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This data set conforms to the CCBY Attribution License (http://creativecommons.org/licenses/by/4.0/). Please follow instructions listed in the citation reference provided at http://data.aad.gov.au/aadc/metadata/citation.cfm?entry_id=AAS_3129 when using these data.

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The full dataset for this project is not yet publicly available. A copy of the species list collated during data collection is available for download from the provided URL.

Brief description

Metadata record for data from AAS (ASAC) project 3219.

Public Summary
We will use mosses to investigate the changing climate in Antarctica and the implications this has for terrestrial biodiversity. Mosses grow incrementally from the tip, thus shoot sections contain a record of atmospheric carbon corresponding to each growing season, in a similar fashion to tree rings. This method has been used to age East Antarctic mosses and indicates that some individuals are more than 60 years old. Analysing stable isotopes of carbon and oxygen in cell walls tells us how climate has changed around these mosses over time and allows us to determine which sites are drying and becoming inhospitable.

Project Objectives
Our hypothesis is that the carbon and oxygen isotope composition of bryophytes can be used as a proxy for desertification, inundation and precipitation regimes in Antarctica.

We will determine whether stable isotopes of carbon and oxygen in plant tissues can be used as a surrogate for changes in effective growing season by determining whether they provide an accurate record of water availability to moss beds through time. To do this we will:

1) determine if long term water availability is accurately recorded in cell wall delta13C and delta18O signatures of moss, and if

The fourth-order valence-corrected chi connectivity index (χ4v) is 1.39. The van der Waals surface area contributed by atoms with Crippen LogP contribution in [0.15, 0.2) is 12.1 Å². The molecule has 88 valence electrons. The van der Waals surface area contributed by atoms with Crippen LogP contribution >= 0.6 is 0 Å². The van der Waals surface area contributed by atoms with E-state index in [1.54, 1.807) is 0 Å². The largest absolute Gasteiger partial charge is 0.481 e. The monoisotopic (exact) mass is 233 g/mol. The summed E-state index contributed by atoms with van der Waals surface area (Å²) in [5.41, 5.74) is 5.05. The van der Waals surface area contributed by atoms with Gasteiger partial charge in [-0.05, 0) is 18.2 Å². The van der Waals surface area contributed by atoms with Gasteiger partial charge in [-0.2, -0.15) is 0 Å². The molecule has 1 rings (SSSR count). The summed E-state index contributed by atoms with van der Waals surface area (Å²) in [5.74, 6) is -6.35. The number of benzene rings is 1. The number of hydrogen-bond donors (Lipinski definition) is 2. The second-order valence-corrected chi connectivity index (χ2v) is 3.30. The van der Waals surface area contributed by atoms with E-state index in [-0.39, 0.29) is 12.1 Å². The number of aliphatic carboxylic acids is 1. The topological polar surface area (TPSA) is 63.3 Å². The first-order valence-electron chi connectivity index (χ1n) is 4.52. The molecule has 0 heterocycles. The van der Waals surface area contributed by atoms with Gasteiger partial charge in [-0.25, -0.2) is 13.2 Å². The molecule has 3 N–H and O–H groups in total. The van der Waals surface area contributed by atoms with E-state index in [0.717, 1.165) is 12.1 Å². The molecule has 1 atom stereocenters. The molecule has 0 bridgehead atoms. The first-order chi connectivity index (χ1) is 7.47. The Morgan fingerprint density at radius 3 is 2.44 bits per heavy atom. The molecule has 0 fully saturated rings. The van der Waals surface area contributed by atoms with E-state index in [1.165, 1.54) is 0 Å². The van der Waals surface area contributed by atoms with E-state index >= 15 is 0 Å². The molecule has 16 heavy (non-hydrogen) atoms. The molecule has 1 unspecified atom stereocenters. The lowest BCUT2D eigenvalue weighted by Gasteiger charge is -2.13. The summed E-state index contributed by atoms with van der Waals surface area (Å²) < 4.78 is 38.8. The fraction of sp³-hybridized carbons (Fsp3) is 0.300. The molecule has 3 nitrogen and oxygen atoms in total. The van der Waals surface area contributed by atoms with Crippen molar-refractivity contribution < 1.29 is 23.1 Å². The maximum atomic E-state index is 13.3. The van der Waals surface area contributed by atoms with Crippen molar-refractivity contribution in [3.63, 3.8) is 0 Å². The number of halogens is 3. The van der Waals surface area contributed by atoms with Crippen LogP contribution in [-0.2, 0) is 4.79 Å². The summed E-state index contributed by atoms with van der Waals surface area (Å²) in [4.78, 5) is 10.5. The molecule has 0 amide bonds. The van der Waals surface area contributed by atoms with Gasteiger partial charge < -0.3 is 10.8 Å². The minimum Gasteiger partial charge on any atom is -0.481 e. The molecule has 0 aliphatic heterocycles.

2) short term, within/between season changes in moss submergence are reflected in the delta13C of sugars. In addition we will
3) measure instantaneous fractionation of carbon isotopes during photosynthesis in moss under different water availabilities.

Taken from the 2010-2011 Progress Report
Progress against objectives:
Moss, snow and water samples for Objectives 1 and 3 were collected in February 2011. These were from ASPA136 (Stevenson's Cove and a ridge site near Whitney Pt), on Bailey Peninsula (ASPA135, Science and Red Shed locations) and from Robinson Ridge
These samples have all been identified.

Objective 2 requires a longer season and was not possible in the time available at Casey.

Laboratory activity/analysis:
These samples have all been identified at Wollongong
Stable isotope analysis is planned for September-October 2011 in Vienna (Bramley-Alves and Robinson).
An experiment to investigate the fractionation of mosses under different water availabilities is planned with some of the samples that were collected and transferred to ANU (Bramley-Alves, Robinson and Ball).

Jess Bramley-Alves has applied for a 2011 AINSE Postgraduate Research Award, which would provide research funding and access to radiocarbon dating facilities at ANSTO. This will allow us to date the samples and track stable isotope changes over time.

Transplant experiment will be conducted and additional samples will be collected in 2011/12
These will be analysed in 2012.

Progress to date is excellent given the short season at Casey.

Issued: 2011-04-29

Data time period: 2010-10-01 to 2013-03-31

Click to explore relationships graph

110.5,-66 110.5,-66.5 110,-66.5 110,-66 110.5,-66

110.25,-66.25

text: northlimit=-66.0; southlimit=-66.5; westlimit=110.0; eastLimit=110.5; projection=WGS84

Identifiers